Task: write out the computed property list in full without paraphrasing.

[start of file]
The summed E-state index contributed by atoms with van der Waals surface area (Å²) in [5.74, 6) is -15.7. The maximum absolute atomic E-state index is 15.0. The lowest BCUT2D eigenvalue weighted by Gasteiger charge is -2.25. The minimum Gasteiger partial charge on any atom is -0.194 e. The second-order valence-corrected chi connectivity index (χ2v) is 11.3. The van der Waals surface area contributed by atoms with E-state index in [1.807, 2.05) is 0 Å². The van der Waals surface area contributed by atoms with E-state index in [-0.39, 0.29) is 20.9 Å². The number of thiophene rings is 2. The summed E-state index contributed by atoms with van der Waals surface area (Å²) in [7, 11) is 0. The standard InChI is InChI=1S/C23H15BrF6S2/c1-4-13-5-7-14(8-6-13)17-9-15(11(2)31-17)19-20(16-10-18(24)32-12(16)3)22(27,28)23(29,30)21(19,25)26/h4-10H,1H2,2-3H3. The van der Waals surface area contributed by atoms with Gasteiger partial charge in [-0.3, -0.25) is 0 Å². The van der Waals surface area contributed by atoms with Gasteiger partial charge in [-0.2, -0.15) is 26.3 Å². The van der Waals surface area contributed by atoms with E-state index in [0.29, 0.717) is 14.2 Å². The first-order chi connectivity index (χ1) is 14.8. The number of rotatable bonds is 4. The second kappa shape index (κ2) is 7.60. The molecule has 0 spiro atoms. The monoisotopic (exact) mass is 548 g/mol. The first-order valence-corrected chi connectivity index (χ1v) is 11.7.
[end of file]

The summed E-state index contributed by atoms with van der Waals surface area (Å²) in [5.74, 6) is -15.7. The maximum absolute atomic E-state index is 15.0. The lowest BCUT2D eigenvalue weighted by Gasteiger charge is -2.25. The minimum Gasteiger partial charge on any atom is -0.194 e. The second-order valence-corrected chi connectivity index (χ2v) is 11.3. The van der Waals surface area contributed by atoms with E-state index in [1.807, 2.05) is 0 Å². The van der Waals surface area contributed by atoms with E-state index in [-0.39, 0.29) is 20.9 Å². The number of thiophene rings is 2. The summed E-state index contributed by atoms with van der Waals surface area (Å²) in [7, 11) is 0. The standard InChI is InChI=1S/C23H15BrF6S2/c1-4-13-5-7-14(8-6-13)17-9-15(11(2)31-17)19-20(16-10-18(24)32-12(16)3)22(27,28)23(29,30)21(19,25)26/h4-10H,1H2,2-3H3. The van der Waals surface area contributed by atoms with Gasteiger partial charge in [-0.3, -0.25) is 0 Å². The van der Waals surface area contributed by atoms with Gasteiger partial charge in [-0.2, -0.15) is 26.3 Å². The van der Waals surface area contributed by atoms with E-state index in [0.29, 0.717) is 14.2 Å². The first-order chi connectivity index (χ1) is 14.8. The number of rotatable bonds is 4. The second kappa shape index (κ2) is 7.60. The molecule has 0 spiro atoms. The monoisotopic (exact) mass is 548 g/mol. The first-order valence-corrected chi connectivity index (χ1v) is 11.7.